Lab: After Dark

Learning Objectives

  1. Learn how to use computation to take low-noise images at night.
  2. Experiment with different night-time techniques.
  3. Look at the moon.


  1. Basic knowledge of programming in Python.
  2. How to align and average images.


In this lab, we're going to go outside into the night and try and take low-noise photographs in the dark. As we know, without a lot of signal (light) the noise floor of the imaging system becomes visible and our signal-to-noise ratio drops. Our task for this lab is to write scripts that will help overcome this and capture more attractive images in these experiments. Many of these will require very long exposures, which itself can build noise or be affected by moving objects (both positively and negatively). With computation, we can sample light from the scene in ways which reduce noise given what we know about how the camera's sensor responds, e.g., by aligning and averaging across images. We have five example tasks for you to potentially complete to take interesting and less noisy image, but in general this is open ended and you are free to explore any direction.

To set the tone, please read this article from Google's computational photography teammember Florian Kainz about how to take low-light photographs with cheaper camera sensors.

Fig 1. Google Nexus 6P low light/low noise photography, by Florian Kainz.
Fig 2. Google Nexus 6P extremely low light/low noise photography, by Florian Kainz.

Possible Experiment 2: Motion Tracking at Night

Everyone loves light trails because our visual cortex has a special neuron which fires on sci-fi imagery. Rotate your camera to track an object over time during a long exposure. How might we use sampling, software, and a fast framerate camera to better create these images?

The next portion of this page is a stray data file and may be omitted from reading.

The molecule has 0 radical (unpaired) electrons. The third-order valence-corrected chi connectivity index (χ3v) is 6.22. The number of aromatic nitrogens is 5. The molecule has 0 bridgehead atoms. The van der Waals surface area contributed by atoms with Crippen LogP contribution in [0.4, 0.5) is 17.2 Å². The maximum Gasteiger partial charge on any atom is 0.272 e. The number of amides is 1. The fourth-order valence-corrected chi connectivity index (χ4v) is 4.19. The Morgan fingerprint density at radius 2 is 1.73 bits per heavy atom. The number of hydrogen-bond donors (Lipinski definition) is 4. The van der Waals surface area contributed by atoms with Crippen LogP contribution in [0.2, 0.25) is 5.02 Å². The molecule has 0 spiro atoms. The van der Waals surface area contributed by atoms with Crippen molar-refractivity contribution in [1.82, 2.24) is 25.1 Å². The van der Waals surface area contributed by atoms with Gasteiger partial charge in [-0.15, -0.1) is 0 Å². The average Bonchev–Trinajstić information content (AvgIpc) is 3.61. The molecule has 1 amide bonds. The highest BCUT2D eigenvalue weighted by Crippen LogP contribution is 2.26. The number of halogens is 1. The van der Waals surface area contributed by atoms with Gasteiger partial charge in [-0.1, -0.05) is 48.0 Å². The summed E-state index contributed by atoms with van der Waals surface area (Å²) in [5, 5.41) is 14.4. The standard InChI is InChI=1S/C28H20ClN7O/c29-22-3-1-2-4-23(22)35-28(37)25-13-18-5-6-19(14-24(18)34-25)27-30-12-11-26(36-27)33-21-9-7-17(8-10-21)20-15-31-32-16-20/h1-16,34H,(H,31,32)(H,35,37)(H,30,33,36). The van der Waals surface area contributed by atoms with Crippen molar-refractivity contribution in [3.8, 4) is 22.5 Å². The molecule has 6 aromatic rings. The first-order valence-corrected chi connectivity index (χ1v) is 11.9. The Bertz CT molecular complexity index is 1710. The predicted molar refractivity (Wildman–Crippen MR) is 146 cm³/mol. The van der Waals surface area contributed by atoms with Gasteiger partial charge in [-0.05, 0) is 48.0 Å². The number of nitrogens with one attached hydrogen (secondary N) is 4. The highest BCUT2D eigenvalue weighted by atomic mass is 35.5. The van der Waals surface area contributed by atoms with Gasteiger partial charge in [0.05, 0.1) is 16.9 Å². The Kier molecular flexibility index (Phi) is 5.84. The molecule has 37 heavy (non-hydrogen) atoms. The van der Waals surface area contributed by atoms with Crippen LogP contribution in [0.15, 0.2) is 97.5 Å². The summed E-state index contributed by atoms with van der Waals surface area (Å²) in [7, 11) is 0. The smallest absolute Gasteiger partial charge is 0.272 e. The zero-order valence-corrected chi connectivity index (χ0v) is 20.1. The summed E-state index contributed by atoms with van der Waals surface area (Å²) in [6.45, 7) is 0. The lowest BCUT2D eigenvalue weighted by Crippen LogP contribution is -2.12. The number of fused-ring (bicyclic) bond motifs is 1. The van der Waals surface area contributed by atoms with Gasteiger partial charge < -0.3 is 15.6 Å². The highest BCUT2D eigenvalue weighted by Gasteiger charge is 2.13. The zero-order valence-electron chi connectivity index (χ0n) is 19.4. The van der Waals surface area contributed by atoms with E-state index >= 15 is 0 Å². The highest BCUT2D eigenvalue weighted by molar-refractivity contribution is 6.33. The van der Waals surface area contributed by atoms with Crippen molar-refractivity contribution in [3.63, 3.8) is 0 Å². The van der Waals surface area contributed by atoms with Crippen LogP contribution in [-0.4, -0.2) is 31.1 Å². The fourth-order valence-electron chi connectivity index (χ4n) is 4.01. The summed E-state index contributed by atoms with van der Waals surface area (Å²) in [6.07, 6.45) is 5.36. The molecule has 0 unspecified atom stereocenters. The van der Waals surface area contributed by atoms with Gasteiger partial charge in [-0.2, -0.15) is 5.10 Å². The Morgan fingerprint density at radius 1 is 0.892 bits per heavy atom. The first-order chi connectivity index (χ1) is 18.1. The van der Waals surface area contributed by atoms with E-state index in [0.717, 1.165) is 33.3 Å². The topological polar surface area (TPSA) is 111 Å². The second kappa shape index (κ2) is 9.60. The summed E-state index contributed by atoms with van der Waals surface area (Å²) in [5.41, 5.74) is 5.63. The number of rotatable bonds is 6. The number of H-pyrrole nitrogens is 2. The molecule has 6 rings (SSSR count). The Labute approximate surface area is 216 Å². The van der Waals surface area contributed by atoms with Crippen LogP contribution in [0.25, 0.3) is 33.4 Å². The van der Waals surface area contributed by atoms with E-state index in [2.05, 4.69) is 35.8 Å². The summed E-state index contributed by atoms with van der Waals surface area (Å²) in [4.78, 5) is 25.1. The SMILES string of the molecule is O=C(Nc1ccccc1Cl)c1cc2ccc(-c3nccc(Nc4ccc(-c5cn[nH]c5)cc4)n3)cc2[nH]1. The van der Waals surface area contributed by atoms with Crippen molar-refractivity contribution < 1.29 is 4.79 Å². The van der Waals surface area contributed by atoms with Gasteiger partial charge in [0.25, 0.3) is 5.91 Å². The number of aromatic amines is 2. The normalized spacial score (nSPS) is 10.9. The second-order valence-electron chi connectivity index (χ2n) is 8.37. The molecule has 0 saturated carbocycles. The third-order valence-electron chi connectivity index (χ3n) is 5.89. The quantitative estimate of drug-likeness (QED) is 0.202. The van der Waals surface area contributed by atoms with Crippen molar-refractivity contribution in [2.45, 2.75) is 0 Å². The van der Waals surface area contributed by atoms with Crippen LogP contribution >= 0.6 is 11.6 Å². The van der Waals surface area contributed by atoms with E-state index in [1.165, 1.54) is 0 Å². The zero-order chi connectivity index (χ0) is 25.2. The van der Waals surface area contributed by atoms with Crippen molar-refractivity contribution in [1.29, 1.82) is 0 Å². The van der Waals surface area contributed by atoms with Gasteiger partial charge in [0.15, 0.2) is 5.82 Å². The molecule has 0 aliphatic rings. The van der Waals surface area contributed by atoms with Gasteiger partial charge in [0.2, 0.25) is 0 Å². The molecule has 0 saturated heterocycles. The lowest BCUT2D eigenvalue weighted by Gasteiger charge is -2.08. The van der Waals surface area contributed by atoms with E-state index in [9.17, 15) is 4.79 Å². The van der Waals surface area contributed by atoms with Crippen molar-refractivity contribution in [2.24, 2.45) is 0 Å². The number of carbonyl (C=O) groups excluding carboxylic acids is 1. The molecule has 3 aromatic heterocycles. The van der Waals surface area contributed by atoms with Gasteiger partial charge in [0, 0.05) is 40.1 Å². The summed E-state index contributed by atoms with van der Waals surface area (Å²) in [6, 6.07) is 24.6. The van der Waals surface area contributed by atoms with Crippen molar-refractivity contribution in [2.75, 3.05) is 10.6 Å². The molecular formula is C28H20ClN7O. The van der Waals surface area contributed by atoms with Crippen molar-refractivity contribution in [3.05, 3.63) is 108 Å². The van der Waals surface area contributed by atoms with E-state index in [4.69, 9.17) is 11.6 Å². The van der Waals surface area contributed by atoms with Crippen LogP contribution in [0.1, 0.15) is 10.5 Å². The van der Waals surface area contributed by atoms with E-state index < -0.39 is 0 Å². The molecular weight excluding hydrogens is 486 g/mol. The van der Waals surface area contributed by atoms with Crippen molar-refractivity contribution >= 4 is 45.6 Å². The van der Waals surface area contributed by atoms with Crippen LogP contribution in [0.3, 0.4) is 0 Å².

Fig 3. Light trails, by Gary Chien.

Possible Experiment 2: Flash/No-flash Photography

We saw how to use the cross-bilateral filter in Lab 3 to denoise a flash/no-flash pair of images. However, the bilateral filter is slow. While there are methods to speed this up (as we saw in the HDR project), there are also alternative approaches. One such approach is called the guided filter by He et al., which you can read about here (along with its MATLAB implementation here). Python implementation by `lisabug' is here, plus other examples for how to use the guided filter (in C++) for flash/no-flash denoising here.

Possible Experiment 3: Light Writing

Capturing an image with a low but long exposure setting allows us to artificially introduce new light into the scene to change its appearance. One example is writing with light. Here's an example that we saw from our classmate Ishaan earlier in the course.

Fig 4. Light writing, by Ishaan Agarwal.


Fig 5. Light writing with iPads, by Berg London and Dentsu London

Possible Experiment 4: Extreme Night Time Photography

Having read the Google experiments by Florian Kainz, how might we write software to help us take a similar approach?

Possible tasks:

Fig 6. Bumper cars, by Shuyan Wang.

Possible Experiment 5: Moon Shot

As part of our equipment pool, we have one very long lens for our Canon DSLRs—we can use it to take a photograph of something very far away at night. Experiment with the equipment during the afternoon lab, and see what kinds of problems you will face in taking a long-exposure image. What kind of software would we need to correct for these errors?

Possible tasks:

Fig 7. Super Moon, by NASA.

Photo Upload

We will upload our photos to Google Drive to share them more easily. Name the files with your group member's last names. We will show the submissions at the beginning of the next class.

Here's the page: (accessible with your Brown Google account).


For completion, please upload your code, input/result images, and any notes of interest as a PDF to Gradescope. Please use writeup.tex for your submission.


This lab was developed by the 1290 course staff.